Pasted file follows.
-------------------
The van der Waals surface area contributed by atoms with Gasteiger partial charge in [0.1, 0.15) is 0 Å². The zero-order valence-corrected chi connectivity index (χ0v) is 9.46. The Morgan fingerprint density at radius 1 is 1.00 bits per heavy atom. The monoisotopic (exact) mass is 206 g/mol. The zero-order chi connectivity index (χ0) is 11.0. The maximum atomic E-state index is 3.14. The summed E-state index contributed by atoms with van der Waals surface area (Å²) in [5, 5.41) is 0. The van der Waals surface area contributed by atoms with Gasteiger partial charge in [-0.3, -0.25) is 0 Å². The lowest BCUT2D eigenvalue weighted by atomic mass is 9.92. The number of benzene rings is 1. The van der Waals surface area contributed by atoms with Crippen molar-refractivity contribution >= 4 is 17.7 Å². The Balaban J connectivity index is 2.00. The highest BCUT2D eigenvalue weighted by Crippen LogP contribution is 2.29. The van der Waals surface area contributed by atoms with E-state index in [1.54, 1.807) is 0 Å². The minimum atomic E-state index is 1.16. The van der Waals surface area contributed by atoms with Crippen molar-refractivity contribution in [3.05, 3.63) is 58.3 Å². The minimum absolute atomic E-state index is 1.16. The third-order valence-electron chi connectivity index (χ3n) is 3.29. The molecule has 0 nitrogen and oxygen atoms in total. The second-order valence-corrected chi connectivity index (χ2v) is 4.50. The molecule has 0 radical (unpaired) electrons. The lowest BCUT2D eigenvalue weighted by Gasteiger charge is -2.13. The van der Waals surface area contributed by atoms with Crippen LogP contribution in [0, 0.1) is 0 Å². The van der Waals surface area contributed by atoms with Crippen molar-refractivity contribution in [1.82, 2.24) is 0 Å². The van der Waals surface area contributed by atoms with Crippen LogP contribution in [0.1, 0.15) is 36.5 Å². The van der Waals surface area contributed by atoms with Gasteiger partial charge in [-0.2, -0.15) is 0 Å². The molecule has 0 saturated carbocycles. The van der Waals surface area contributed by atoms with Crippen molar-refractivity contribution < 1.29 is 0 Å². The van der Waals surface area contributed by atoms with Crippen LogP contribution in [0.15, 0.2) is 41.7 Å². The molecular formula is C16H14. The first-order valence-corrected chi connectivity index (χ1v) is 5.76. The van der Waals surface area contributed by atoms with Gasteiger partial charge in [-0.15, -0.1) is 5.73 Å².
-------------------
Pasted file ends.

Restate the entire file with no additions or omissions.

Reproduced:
The van der Waals surface area contributed by atoms with Gasteiger partial charge in [0.1, 0.15) is 0 Å². The zero-order valence-corrected chi connectivity index (χ0v) is 9.46. The Morgan fingerprint density at radius 1 is 1.00 bits per heavy atom. The monoisotopic (exact) mass is 206 g/mol. The zero-order chi connectivity index (χ0) is 11.0. The maximum atomic E-state index is 3.14. The summed E-state index contributed by atoms with van der Waals surface area (Å²) in [5, 5.41) is 0. The van der Waals surface area contributed by atoms with Gasteiger partial charge in [-0.3, -0.25) is 0 Å². The lowest BCUT2D eigenvalue weighted by atomic mass is 9.92. The number of benzene rings is 1. The van der Waals surface area contributed by atoms with Crippen molar-refractivity contribution >= 4 is 17.7 Å². The Balaban J connectivity index is 2.00. The highest BCUT2D eigenvalue weighted by Crippen LogP contribution is 2.29. The van der Waals surface area contributed by atoms with E-state index in [1.54, 1.807) is 0 Å². The minimum atomic E-state index is 1.16. The van der Waals surface area contributed by atoms with Crippen molar-refractivity contribution in [3.05, 3.63) is 58.3 Å². The minimum absolute atomic E-state index is 1.16. The third-order valence-electron chi connectivity index (χ3n) is 3.29. The molecule has 0 nitrogen and oxygen atoms in total. The second-order valence-corrected chi connectivity index (χ2v) is 4.50. The molecule has 0 radical (unpaired) electrons. The lowest BCUT2D eigenvalue weighted by Gasteiger charge is -2.13. The van der Waals surface area contributed by atoms with Crippen LogP contribution in [0, 0.1) is 0 Å². The van der Waals surface area contributed by atoms with Crippen molar-refractivity contribution in [1.82, 2.24) is 0 Å². The van der Waals surface area contributed by atoms with Crippen LogP contribution in [0.1, 0.15) is 36.5 Å². The van der Waals surface area contributed by atoms with Gasteiger partial charge in [-0.2, -0.15) is 0 Å². The molecule has 0 saturated carbocycles. The van der Waals surface area contributed by atoms with Crippen molar-refractivity contribution < 1.29 is 0 Å². The van der Waals surface area contributed by atoms with Crippen LogP contribution in [0.15, 0.2) is 41.7 Å². The molecular formula is C16H14. The first-order valence-corrected chi connectivity index (χ1v) is 5.76. The van der Waals surface area contributed by atoms with Gasteiger partial charge in [-0.15, -0.1) is 5.73 Å².